This week, we loaded the time machine with heavily-leaded gasoline and went chugging all the way back to 1979. There we found an interesting late-season tilt featuring the North Carolina State Wolfpack and the Penn State Nittany Lions.
Far be it from me to convince anyone this was an exciting game. Penn State won 9-7, but there are a number of reasons this one jumped out at me.
First of all, the full broadcast below includes commercials. Skip them if you want, but it sure felt like finding gold when I stumbled upon the first five minutes. If you’ve never seen an enormous musical number that touts the greatness of K-Mart, well I’d say you’re missing out.
It’s mentioned early that the head official flat out refused to wear a microphone which is hilariously quaint. The color commentator praises Penn State’s, “Wide open offense” during a drive that featured almost entirely runs and short passes. Shortly after he says, “I think we’re going to see an offensive show of fireworks today.” Oops.
Let’s take a moment to praise legendary play-by-play man Ray Scott who helmed this show. His minimalist style is so refreshing. It’s even more impressive when you consider that he came up on radio in the 1930s, yet he still understood how to let the pictures do the work and give the broadcast room to breathe.
As for the teams, they were both pretty good.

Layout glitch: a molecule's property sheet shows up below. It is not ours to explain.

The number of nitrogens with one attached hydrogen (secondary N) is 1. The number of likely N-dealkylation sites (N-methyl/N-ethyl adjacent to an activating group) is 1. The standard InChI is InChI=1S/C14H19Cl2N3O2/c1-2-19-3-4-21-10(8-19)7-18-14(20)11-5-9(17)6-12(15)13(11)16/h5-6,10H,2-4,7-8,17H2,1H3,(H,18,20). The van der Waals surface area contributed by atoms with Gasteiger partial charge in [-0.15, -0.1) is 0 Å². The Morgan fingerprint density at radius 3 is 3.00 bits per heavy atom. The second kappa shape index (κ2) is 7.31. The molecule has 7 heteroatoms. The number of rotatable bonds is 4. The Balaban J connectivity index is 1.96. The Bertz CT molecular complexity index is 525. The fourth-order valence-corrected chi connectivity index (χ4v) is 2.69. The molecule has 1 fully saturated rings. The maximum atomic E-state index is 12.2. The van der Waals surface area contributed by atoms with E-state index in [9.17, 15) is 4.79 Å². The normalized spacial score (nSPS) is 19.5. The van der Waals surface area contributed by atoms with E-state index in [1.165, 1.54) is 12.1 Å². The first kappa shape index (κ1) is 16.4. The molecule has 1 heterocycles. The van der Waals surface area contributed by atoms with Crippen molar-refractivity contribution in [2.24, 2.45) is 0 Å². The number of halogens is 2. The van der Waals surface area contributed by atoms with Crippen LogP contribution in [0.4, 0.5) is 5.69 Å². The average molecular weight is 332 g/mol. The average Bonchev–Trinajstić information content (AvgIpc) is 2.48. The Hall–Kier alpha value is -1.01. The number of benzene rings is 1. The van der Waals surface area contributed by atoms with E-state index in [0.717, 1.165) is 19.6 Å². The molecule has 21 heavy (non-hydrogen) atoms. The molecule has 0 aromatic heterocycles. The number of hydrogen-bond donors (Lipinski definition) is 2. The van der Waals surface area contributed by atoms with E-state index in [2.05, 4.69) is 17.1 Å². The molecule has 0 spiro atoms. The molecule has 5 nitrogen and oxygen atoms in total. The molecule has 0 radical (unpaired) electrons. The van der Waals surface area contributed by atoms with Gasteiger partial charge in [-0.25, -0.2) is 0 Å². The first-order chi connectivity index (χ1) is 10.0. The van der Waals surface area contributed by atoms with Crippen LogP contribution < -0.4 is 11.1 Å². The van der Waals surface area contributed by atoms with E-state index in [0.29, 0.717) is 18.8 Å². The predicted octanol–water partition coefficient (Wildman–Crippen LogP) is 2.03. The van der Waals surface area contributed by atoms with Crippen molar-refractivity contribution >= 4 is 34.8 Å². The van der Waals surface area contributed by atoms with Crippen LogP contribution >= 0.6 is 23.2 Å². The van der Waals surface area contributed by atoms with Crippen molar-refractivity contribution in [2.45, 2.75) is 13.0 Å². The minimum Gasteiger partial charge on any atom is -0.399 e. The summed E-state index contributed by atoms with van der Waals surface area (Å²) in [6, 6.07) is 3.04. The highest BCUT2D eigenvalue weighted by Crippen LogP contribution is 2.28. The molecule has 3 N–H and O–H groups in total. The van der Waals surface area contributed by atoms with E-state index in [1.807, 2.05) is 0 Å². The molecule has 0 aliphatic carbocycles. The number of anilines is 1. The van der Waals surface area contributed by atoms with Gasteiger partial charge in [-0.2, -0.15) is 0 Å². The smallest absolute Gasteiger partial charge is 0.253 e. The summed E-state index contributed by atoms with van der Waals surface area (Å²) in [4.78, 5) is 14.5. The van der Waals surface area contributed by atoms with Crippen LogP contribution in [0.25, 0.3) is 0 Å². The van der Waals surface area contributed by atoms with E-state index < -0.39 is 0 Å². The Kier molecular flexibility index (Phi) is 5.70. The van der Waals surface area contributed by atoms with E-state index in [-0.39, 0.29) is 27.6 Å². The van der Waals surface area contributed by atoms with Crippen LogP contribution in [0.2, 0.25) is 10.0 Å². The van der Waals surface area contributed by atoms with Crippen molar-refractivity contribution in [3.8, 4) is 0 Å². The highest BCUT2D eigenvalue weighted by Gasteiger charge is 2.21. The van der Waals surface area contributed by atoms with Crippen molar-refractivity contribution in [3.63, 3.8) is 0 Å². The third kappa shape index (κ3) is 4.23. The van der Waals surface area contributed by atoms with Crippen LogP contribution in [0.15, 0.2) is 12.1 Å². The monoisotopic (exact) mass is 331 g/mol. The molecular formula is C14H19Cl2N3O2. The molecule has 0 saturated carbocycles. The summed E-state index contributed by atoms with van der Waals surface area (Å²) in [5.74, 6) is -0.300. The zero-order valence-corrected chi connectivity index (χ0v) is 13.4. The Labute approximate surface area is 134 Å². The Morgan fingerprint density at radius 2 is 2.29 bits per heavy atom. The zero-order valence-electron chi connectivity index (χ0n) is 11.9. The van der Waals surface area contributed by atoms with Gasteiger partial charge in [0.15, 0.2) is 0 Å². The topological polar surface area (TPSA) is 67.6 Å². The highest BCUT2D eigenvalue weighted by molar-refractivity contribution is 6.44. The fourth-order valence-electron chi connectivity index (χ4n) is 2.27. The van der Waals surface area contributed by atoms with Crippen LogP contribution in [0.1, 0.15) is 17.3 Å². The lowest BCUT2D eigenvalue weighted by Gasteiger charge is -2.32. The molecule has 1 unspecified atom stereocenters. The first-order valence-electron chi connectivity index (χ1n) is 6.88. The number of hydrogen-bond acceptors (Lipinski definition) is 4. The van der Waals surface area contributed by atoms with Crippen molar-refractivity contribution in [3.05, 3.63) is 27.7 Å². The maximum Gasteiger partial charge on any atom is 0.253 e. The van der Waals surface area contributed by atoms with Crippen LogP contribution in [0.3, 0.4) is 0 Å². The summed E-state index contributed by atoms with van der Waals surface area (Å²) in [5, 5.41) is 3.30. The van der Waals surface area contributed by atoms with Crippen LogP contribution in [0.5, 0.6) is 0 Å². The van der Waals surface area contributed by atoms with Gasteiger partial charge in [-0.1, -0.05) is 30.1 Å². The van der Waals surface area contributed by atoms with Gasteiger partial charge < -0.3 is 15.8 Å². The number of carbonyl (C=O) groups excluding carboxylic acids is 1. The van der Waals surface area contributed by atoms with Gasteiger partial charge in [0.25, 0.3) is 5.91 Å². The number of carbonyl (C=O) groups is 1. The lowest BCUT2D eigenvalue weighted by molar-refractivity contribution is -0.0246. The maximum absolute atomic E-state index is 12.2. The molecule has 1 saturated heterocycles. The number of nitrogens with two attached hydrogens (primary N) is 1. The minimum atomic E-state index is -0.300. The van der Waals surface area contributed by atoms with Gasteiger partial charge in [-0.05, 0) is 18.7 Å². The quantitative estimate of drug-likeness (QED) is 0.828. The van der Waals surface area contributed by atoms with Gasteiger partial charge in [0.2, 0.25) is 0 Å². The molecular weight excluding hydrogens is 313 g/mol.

NC State finished the year 7-4 and was ranked in the top 20 for much of the season before a late October loss to No. 19 North Carolina dropped them from the polls.
Penn State began the season ranked No. 7 but that was undone when they lost early games to Texas A&M and No. 6 Nebraska. They would lose two more high profile games to ranked opponents Miami and Pittsburgh in the regular season.
A Liberty Bowl berth against No. 15 Tulane ended in a scintillating 9-6 Nittany Lion victory. Fueled by the win, Penn State finished ranked No. 20 in the AP Poll.
Obviously, football was a completely different game then. It’s kind of like watching a Georgia Tech vs. Navy game in 2018. There are lots of quick-hitting runs coupled with sporadic, often inaccurate passes.
Wolfpack starting quarterback Scott Smith threw for 1,043 yard with five touchdowns and six interceptions. Penn State’s Dayle Tate wasn’t much better tallying 1,1179 yards, eight scores and 11 picks.
NC State averaged 23.5 points per game in 1979 which was good for 42nd in the nation. Last season, that would have placed them tied for 103rd with the University of Texas-San Antonio and Wyoming.
This game presents an interesting window into a time long forgotten, both athletically and culturally. Even purely from a broadcast point of view, this one is worth a look.